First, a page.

2. Market Development : Selling Existing Services To New Clients.
Market development focuses on identifying new segments or geographical areas where the existing services can be offered. New geographical area can be uncovered for example if you start targeting your marketing from Gloucestershire to Oxfordshire and aiming further away from your base.
You could open up another office in a different location. Or you could buy a company in another region. Or you can joint-venture with a complementary business partner in another location – perhaps a digital printing company or an Epos provider that covers different areas. There are plenty of options here – you’re certainly not just restricted to marketing your own geographical area and (smart) marketing to other areas is just a case of piggy-backing on other peoples’ marketing.
New segments could mean target-marketing a particular vertical such as recruitment companies or law-firms and then trying to be a bigger fish in a smaller pond. The only trouble with that of course is that very often, these ponds can still become quite congested so researching niches that are underserved will be time well spent here.
On that note, there are of course entirely novel industries that are emerging all the time and these may well have everything to play for because there are no incumbents to get in your way. Have a think about what’s happening on the horizon – autonomous vehicle companies, agri-tech companies, sustainable-energy providers or educational-technology startups – these are just a few ideas just off the top of my head.
3. Product Development.
Product development involves creating new services (or enhancing existing ones) to meet the evolving needs of current customers. In other words, Cross-Selling. These could be your own products and services or other companies products and services.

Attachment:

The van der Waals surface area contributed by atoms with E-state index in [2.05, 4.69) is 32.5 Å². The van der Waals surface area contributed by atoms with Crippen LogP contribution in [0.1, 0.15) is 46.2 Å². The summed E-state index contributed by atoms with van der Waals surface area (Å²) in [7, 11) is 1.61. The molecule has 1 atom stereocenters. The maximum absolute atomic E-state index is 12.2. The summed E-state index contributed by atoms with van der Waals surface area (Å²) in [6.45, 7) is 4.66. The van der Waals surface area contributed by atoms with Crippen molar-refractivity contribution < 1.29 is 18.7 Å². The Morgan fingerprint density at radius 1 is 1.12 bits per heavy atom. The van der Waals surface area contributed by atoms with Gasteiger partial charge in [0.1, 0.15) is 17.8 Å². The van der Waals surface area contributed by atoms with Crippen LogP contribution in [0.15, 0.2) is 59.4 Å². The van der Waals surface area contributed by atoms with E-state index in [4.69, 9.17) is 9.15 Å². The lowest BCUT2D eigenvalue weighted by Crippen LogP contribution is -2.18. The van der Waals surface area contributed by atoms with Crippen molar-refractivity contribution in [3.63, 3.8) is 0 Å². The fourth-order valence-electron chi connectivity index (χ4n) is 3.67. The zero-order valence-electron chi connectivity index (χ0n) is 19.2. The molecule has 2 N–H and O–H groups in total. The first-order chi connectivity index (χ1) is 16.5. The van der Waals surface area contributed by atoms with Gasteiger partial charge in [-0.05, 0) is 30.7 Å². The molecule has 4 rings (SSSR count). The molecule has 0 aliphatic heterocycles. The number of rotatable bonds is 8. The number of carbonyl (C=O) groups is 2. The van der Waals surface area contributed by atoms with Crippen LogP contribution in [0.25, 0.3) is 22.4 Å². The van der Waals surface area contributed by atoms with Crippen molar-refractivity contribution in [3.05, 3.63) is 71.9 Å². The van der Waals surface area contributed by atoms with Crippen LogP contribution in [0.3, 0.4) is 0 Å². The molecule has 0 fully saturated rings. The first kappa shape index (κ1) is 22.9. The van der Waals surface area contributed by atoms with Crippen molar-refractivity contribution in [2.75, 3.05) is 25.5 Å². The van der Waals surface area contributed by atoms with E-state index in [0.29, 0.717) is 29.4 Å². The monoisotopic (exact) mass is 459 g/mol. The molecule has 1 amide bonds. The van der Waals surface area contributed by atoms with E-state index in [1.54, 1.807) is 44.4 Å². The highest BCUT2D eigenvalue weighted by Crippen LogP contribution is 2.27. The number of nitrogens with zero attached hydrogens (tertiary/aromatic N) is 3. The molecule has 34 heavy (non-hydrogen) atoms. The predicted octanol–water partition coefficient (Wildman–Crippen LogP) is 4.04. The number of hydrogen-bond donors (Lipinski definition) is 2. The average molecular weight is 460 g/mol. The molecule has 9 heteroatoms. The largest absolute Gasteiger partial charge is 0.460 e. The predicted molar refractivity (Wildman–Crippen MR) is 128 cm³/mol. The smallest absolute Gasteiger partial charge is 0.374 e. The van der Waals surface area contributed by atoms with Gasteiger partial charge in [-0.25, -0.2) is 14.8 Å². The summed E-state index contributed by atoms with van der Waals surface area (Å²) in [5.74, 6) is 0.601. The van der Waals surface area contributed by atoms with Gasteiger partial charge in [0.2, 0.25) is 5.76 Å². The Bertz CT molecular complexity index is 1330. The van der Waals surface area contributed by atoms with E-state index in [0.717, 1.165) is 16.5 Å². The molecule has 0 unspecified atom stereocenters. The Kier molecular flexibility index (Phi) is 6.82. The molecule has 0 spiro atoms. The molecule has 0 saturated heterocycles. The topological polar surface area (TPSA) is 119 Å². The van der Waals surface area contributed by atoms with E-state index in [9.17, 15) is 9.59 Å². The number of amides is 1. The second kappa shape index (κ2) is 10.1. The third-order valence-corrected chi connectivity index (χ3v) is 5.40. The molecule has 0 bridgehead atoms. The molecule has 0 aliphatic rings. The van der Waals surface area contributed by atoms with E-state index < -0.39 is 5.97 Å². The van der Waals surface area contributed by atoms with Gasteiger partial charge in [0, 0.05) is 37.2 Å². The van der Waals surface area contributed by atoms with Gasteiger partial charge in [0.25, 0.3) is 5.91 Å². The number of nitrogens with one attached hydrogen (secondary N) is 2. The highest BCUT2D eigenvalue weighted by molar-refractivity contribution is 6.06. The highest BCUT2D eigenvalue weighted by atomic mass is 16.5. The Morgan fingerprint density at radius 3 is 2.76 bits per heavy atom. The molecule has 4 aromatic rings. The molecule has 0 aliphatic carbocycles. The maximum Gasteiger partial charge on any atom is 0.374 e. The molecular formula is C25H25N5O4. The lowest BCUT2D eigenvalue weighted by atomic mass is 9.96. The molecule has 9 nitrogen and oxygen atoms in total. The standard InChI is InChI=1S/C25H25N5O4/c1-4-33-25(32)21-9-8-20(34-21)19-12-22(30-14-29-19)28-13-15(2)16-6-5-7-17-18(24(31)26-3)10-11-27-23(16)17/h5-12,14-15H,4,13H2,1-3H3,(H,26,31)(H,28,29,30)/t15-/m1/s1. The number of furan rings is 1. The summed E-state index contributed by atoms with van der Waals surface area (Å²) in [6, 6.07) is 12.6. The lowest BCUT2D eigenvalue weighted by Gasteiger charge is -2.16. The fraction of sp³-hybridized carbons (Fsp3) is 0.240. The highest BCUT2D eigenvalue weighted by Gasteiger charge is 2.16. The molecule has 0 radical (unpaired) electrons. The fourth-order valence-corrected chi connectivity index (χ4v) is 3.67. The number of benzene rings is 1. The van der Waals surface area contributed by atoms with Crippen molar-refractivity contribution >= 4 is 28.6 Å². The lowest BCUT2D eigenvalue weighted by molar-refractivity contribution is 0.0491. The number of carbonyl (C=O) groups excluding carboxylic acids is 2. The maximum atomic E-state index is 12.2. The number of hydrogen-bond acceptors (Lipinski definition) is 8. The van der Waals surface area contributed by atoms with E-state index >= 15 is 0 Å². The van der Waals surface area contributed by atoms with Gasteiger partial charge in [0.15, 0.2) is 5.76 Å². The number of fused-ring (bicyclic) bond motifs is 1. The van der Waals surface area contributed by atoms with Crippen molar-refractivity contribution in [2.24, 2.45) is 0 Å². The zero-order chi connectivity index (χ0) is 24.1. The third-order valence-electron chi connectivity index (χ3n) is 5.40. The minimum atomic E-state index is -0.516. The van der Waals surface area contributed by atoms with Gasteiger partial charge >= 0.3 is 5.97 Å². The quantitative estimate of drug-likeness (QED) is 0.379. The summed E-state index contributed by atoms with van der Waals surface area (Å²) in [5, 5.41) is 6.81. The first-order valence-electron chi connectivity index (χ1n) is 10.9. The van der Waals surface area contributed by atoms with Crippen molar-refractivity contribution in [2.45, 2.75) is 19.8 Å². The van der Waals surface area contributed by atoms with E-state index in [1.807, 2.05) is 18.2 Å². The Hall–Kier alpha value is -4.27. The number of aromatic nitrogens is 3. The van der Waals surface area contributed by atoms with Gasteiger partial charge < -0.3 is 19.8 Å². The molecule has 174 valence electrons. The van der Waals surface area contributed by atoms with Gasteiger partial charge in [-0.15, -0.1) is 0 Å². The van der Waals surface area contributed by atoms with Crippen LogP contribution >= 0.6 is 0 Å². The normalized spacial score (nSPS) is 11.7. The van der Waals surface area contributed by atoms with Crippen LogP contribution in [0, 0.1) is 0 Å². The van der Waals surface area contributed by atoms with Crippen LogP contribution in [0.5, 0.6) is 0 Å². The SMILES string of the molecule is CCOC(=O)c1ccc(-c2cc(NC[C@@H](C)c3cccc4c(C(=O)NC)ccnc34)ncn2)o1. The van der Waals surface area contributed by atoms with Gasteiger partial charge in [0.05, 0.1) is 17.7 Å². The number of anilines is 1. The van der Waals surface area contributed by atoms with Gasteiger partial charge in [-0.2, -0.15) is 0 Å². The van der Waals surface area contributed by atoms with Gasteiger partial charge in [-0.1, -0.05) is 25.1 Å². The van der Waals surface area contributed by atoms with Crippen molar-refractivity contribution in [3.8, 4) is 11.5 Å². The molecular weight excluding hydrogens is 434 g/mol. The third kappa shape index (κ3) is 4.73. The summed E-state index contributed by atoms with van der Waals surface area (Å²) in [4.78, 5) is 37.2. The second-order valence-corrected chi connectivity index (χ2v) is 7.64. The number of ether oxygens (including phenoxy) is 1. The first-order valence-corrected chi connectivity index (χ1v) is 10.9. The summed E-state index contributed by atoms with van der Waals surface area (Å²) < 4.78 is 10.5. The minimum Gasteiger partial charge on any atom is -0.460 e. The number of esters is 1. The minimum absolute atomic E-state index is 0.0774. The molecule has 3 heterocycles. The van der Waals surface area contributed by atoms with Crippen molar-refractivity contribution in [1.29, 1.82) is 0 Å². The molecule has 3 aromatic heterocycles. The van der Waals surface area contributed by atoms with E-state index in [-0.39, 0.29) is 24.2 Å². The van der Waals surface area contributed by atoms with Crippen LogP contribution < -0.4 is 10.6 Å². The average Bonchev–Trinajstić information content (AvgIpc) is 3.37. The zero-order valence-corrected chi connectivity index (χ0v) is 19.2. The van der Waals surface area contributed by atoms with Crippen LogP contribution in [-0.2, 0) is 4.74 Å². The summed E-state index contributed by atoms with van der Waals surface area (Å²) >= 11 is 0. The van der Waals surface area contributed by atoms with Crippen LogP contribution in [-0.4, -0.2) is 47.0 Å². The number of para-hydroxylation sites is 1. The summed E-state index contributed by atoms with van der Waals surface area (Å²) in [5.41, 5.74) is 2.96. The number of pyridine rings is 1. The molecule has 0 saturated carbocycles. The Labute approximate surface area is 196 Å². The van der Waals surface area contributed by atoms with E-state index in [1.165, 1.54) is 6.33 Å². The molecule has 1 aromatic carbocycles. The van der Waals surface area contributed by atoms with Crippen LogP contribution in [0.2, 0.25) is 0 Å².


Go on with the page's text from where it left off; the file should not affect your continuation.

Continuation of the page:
Remember, it’s almost always easier to sell to your existing clients than new ones (often by a factor of around 10) so selling your existing clients anything and everything that is relevant, helpful, affordable and ethical is not only good business but is actually your duty towards them as a trusted supplier and also your duty towards your shareholders – even if the shareholder is only you!
I’ll not dwell on selling new products to existing clients because it’s beyond the scope of this insight, other than to say that it obviously involves keeping abreast of new technologies and trends in the MSP world and once again having regular meetings with your clients to communicate with them.
Diversification is the most ambitious growth strategy, involving both new markets and new services and for that reason, I’d only embark upon this if you’re sure that the other three quadrants are being well met and that you’ve stagnated with your existing products or hit a plateau with selling to your existing clients. Diversification requires careful planning, investment, and a willingness to venture into unfamiliar territory.
Remember, unless you’re Elon Musk, Always Start Off With Existing Customers and Work Outwards.
The Ansoff Matrix provides a clear framework for MSP owners to evaluate and pursue growth opportunities and by looking at each quadrant you can see where the so-called red oceans and blue oceans are in terms of competition and opportunity and associated risk.
In short, it can you develop short, medium and long-term strategies accordingly for whichever quadrant you wish to focus on and develop a miniature strategy for each – which will give you clarity, focus and direction.